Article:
1.4.9 Pulsed Fourier transform NMR

All modern spectrometers now use a "pulsed Fourier transform" method, which is much faster and allows repeating the experiment many times and summing the resulting data to increase sensitivity. A very brief pulse of high-power radio frequency energy is used to excite all of the nuclei in the sample of a given type (e.g., 1H). Immediately after the pulse is over, the nuclei are organized in such a way that their precessing magnets sum together to form a net magnetization of the sample, which rotates at the Larmor frequency. The coil that was used to transmit RF is now used as a receiver, and a signal is observed at the precise Larmor frequency, vo. This signal, which oscillates in time at the Larmor frequency, is recorded by a computer and a mathematical calculation called the Fourier transform converts it to a spectrum, a graph of intensity versus frequency. Essentially the Fourier transform measures the frequency of oscillation of the signal. If there are a number of slightly different Larmor frequencies, corresponding to different positions within a molecule, their signals add together to give the recorded signal, and the Fourier transform can sort out all the signals into a spectrum with many peaks at different frequencies. The whole experiment (pulse followed by recording the "echo" signal) takes only a few seconds and can be repeated as many times as desired, summing the data to get a stronger signal.

1.4.10 Sensitivity of the NMR Experiment

Although techniques like mass spectrometry require only nanograms (10-9 gram) of sample, NMR requires milligrams (10-3 gram) of a typical organic molecule. This insensitivity stems primarily from the fact that only the difference in population at thermal equilibrium is active in the experiment. That means that only approximately one spin in 106 is actually detected. We saw this in the CW experiment, where absorption of RF energy is almost completely cancelled by stimulated emission. Another important aspect is the relative sensitivity of different nuclei: because of the inherent differences between different nuclei in the strength of the nuclear magnet (y ), the signal strength received can be very much weaker than a proton signal. There are three ways in which y affects the sensitivity of the experiment ("the three gammas"):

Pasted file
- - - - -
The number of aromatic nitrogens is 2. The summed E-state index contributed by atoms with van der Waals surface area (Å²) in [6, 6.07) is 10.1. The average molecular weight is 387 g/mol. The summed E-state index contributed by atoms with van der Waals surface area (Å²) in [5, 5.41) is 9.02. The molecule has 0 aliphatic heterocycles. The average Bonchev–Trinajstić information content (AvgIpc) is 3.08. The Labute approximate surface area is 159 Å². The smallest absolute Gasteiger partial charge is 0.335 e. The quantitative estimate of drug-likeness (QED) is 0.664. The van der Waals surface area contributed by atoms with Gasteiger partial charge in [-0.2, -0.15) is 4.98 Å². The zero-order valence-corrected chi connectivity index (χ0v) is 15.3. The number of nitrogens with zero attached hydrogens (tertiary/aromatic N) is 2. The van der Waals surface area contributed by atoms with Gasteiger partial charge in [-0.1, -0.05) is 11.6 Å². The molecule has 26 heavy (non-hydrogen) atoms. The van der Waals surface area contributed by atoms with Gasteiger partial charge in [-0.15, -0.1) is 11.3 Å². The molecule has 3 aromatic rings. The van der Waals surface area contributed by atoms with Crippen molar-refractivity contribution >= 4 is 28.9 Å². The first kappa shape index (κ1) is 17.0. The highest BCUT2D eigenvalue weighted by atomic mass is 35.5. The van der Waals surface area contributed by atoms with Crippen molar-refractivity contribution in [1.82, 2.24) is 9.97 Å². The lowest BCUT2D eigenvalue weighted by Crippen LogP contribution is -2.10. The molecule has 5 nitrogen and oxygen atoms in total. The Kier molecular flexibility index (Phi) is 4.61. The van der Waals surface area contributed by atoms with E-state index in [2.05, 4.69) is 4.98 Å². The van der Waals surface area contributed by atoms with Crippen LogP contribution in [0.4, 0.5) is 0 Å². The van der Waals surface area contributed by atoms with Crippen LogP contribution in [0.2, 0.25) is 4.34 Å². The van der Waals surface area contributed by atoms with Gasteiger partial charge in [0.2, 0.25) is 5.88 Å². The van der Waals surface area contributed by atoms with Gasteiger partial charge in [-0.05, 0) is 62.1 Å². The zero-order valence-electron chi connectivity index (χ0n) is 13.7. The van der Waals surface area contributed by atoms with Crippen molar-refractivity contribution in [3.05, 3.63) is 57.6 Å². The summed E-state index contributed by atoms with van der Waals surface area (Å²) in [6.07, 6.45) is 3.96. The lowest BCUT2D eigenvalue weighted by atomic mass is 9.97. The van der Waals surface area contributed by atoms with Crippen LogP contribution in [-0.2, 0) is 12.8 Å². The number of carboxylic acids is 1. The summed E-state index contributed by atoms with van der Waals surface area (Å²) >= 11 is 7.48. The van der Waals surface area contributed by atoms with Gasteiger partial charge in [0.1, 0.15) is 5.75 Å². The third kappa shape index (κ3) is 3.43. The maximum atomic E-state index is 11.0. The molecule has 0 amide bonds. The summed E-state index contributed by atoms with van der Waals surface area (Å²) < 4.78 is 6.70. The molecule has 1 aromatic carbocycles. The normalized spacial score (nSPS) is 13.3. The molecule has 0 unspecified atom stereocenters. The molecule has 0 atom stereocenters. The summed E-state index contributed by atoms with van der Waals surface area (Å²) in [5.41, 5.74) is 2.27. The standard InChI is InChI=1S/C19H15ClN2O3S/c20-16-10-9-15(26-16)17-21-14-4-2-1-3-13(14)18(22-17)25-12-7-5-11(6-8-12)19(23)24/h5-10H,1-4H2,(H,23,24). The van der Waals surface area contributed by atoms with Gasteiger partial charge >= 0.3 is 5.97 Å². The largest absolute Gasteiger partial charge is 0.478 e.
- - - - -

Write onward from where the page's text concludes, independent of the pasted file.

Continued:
1. The population difference at thermal equilibrium is proportional to the energy gap, which is in turn proportional to yBo, and inversely proportional to absolute temperature. This population difference is the only thing we can observe by NMR.

2. As the nuclear magnet precesses, it induces a signal in the receiver coil. The amplitude of this signal is proportional to the strength of the rotating magnet, which is the magnetogyric ratio y.

3. The rate at which the nuclear magnet precesses (vo) is also proportional to yBo. As with any electrical generator, if you turn the crank faster you get a higher voltage out of the generator.

Factors 1 and 2 taken together give the net magnetization at equilibrium, Mo, so we can also think of a large magnet of strength Mo rotating in the x-y plane when we consider the final factor, the rate of rotation (3). Either way we can say that the amplitude of the NMR signal (sensitivity) for a spin-/ nucleus is proportional to:

where N is the number of identical spins in the sample. This tells us that sensitivity depends on the third power of y as well as the square of Bo. So it is worth a lot of money to build larger and more powerful magnets, and we will pay a big price in sensitivity to study nuclei with relatively small y. Consider some of the most useful nuclei for organic chemistry and biological research:

0 0

Post a comment